It's Not Easy Being Avocado Green

Once again, I was driven to drink by an HGTV home improvement show. Rather than naming these shows Color Splash or Spice Up My Kitchen, they should be named more honestly. I’m thinking, “Search and Destroy Historic Value”, or “Incredible Vintage Tile Replaced: A Spa Bathroom Cheap.” Why would anyone look at a beautiful bathroom with turquoise tile and fixtures that would stand after thermonuclear war and think, “If I could only rip that out and replace it with some bamboo paneling?” On a show last weekend a new homeowner decided her avocado green bathroom was dated. Uh, yeah, that’s what makes it good. So they ruined it. Why? Why? I kept asking as they tore into the tile, “Boy this tile sure is set in here. It’ll take days to take this bathroom apart.” Of course this is God’s way of telling you to stop.

I understand that avocado green is difficult for some. I’ve found that there are two ways to make some one turn beat red with anger in a presentation. First, urinate in the corner and say, “That’s how you treat my work.” Secondly, use avocado green. People really get mad when they see it. Personally, I love it. It’s important to differentiate avocado green from hunter green. Hunter green has more blue, and avocado (or cactus) green has more yellow.

Coming out of the flower child, granola movement in the 1960s, avocado green was popular in the 1970s because marketers wanted everyone to feel good about buying a station wagon that got 7 miles per gallon. As it was avocado green and brown, it was clearly natural. The same went for plates, dresses, washing machines, fondue sets, and anything that needed to be cloaked in “natural.” If marketing people were smart now, they would realize the same thing was happening. Then you could buy an avocado green truck and leave it running all night long, just in case you needed to leave in a hurry. It’s a natural tone; it’s good for the earth.

Stop the Madness

There are few things in life that really enrage me. One is when people turn on their turn signal only after the light has changed and I am stuck behind them. The other is when someone on HGTV decides to renovate a perfectly good bathroom. “Look at this atrocious 1950s bathroom,” the designer says, “We’ll get rid of that turquoise bathtub and make a relaxing spa retreat.” I want to go through the television with a baseball bat and knock some sense into them. First, the turquoise fixtures are impossible to find now. The sea-foam tile is built to last during an atomic war. The bathroom is efficient and stylish. Second, why does everyone want a “spa retreat” in his or her bathroom? I like to use my bathroom for hygiene and then leave. I don’t want to linger, light candles, stare at the wall, and soak in filthy bath water. It’s just plain disgusting.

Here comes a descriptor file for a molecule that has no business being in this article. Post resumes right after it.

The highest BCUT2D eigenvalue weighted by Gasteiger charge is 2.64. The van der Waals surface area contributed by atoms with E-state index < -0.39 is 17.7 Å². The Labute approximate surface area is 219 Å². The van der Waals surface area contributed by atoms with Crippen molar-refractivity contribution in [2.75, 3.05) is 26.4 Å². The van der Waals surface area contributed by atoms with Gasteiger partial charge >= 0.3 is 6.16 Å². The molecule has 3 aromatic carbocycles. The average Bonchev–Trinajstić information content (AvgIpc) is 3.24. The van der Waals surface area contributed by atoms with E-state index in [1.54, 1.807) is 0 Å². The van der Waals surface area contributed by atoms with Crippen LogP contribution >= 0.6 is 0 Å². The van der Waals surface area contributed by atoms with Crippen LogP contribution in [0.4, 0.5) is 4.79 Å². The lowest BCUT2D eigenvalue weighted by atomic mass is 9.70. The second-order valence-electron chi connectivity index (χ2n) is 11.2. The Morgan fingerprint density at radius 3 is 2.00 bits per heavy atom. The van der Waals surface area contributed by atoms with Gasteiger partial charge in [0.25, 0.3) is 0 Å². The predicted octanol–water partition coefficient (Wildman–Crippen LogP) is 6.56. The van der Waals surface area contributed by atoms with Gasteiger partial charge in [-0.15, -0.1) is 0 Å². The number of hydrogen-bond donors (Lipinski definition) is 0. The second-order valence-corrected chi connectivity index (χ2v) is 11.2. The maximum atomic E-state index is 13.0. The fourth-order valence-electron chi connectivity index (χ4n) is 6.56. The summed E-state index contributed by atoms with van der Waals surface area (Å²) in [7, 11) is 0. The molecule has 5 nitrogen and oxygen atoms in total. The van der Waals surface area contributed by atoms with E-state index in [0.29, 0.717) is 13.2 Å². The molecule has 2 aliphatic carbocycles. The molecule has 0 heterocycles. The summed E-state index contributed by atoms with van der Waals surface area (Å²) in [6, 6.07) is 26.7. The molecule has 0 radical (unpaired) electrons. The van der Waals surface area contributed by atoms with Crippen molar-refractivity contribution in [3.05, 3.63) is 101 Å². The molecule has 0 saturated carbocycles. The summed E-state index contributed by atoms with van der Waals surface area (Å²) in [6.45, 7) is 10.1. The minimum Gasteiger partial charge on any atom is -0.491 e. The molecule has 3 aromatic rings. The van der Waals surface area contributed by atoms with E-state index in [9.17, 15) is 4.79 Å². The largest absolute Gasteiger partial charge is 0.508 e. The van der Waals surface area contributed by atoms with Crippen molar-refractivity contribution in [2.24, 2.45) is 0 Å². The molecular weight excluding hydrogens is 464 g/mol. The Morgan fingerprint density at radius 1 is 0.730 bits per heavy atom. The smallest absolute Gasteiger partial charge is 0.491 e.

I am guilty of the crime of renovating a pink mid-century bathrooms. I will, no doubt, be run over by the karma train for this. I tried valiantly to save the bathrooms. But, the fixtures had been replaced and didn’t match the tile. The bidet was odd and not needed, and the flowers on the tile pushed it over the edge from mid-century sweet into sickening old age home. The tile that ran up the wall to the 6-foot level also left the impression of being in a Frances Farmer insane asylum hosing down room.

I did my best. I found style appropriate sinks and faucets at Waterworks. I used plain white square tile, as opposed to something hip like glass pebbles. And I put in a terrazzo floor that might have been chosen in 1953. This should not be taken to be an absolution by the renovation people on HGTV. I am begging you to please stop destroying the national treasures of pastel bathrooms and replace them with faux Asian bamboo retreats.

Life without hard edges

Robert Burle Marx, Safra Bank roof garden, Sao Paulo 1982

I love working in the yard. One of my favorite activities is growing indigenous plant species, and working with my cacti. I’ve cleverly planted cacti along one edge of the pool as a special treat for anyone who dares to run at the pool.

Several years ago, I came across Roberto Burle Marx, the Brazilian landscape architect. Marx (not one of the famous brothers) was born in 1909 and studied in Germany during the Weimar Republic. He initially considered the Brazilian vegetation as scrub, but evolved to recognize its inherent beauty. His forms clearly are derived from a modernist sensibility, with a touch of the organic. Marx’s landscapes read like a Miro painting or Calder sculpture. The paving at the Copacabana Beach in Rio de Janeiro echoes the forms of the waves and creates a wonderful sense of motion.

I was watching one of those design shows on HGTV yesterday. The owners of a new house insisted that the freeform palette shaped pool, clearly based on one of Marx’s forms be taken out and replaced with a rock/waterfall pool. I’m not one to talk back to the television, but I found myself doing that. “No, no, no, for the love of everything sacred, please no,” I found myself begging the hapless homeowners on the screen.

Roberto Burle Marx, Copacabana Beach, Rio de Janeiro 1970

Robert Burle Marx, Cisneros Residence, Caracas 1980

Roberto Burle Marx, New York Botanical Garden

Roberto Burle Marx, Ibirapuera Park, Sao Paulo 1953

Roberto Burle Marx, Safra Bank, Sao Paulo 1982

Roberto Burle Marx, Ibirapuera Park, Sao Paulo 1953